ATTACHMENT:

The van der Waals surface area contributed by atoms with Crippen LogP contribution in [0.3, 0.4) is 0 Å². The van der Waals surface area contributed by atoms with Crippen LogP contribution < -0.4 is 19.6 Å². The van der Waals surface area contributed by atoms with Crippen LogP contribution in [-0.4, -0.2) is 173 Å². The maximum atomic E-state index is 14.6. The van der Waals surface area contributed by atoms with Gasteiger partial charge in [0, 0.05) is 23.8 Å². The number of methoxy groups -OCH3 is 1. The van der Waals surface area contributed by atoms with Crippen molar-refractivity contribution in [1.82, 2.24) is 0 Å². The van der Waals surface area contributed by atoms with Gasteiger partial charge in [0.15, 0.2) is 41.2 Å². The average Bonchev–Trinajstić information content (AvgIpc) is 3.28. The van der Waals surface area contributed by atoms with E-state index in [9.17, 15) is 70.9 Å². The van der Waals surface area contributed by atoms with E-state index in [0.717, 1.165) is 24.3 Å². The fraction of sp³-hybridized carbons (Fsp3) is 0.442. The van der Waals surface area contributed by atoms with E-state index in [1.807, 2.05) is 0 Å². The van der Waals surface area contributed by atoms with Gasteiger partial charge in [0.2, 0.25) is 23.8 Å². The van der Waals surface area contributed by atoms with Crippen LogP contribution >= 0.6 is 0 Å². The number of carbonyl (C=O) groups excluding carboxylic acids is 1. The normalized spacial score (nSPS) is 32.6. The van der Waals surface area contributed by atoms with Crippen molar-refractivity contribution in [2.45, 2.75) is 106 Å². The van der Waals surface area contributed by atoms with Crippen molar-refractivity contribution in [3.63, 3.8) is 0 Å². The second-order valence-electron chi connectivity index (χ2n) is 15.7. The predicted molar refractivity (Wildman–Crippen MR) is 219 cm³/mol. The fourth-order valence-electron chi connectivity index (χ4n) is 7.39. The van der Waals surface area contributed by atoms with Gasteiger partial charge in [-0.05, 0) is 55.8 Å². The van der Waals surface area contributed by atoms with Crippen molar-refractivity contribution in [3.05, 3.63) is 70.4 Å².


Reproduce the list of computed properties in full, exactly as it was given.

The van der Waals surface area contributed by atoms with Crippen LogP contribution in [0.3, 0.4) is 0 Å². The van der Waals surface area contributed by atoms with Crippen LogP contribution < -0.4 is 19.6 Å². The van der Waals surface area contributed by atoms with Crippen LogP contribution in [-0.4, -0.2) is 173 Å². The maximum atomic E-state index is 14.6. The van der Waals surface area contributed by atoms with Gasteiger partial charge in [0, 0.05) is 23.8 Å². The number of methoxy groups -OCH3 is 1. The van der Waals surface area contributed by atoms with Crippen molar-refractivity contribution in [1.82, 2.24) is 0 Å². The van der Waals surface area contributed by atoms with Gasteiger partial charge in [0.15, 0.2) is 41.2 Å². The average Bonchev–Trinajstić information content (AvgIpc) is 3.28. The van der Waals surface area contributed by atoms with E-state index in [9.17, 15) is 70.9 Å². The van der Waals surface area contributed by atoms with E-state index in [0.717, 1.165) is 24.3 Å². The fraction of sp³-hybridized carbons (Fsp3) is 0.442. The van der Waals surface area contributed by atoms with E-state index in [1.807, 2.05) is 0 Å². The van der Waals surface area contributed by atoms with Gasteiger partial charge in [0.2, 0.25) is 23.8 Å². The van der Waals surface area contributed by atoms with Crippen LogP contribution >= 0.6 is 0 Å². The number of carbonyl (C=O) groups excluding carboxylic acids is 1. The normalized spacial score (nSPS) is 32.6. The van der Waals surface area contributed by atoms with Crippen molar-refractivity contribution in [2.45, 2.75) is 106 Å². The van der Waals surface area contributed by atoms with Crippen molar-refractivity contribution in [3.63, 3.8) is 0 Å². The second-order valence-electron chi connectivity index (χ2n) is 15.7. The predicted molar refractivity (Wildman–Crippen MR) is 219 cm³/mol. The fourth-order valence-electron chi connectivity index (χ4n) is 7.39. The van der Waals surface area contributed by atoms with Gasteiger partial charge in [-0.05, 0) is 55.8 Å². The van der Waals surface area contributed by atoms with Crippen molar-refractivity contribution in [3.05, 3.63) is 70.4 Å².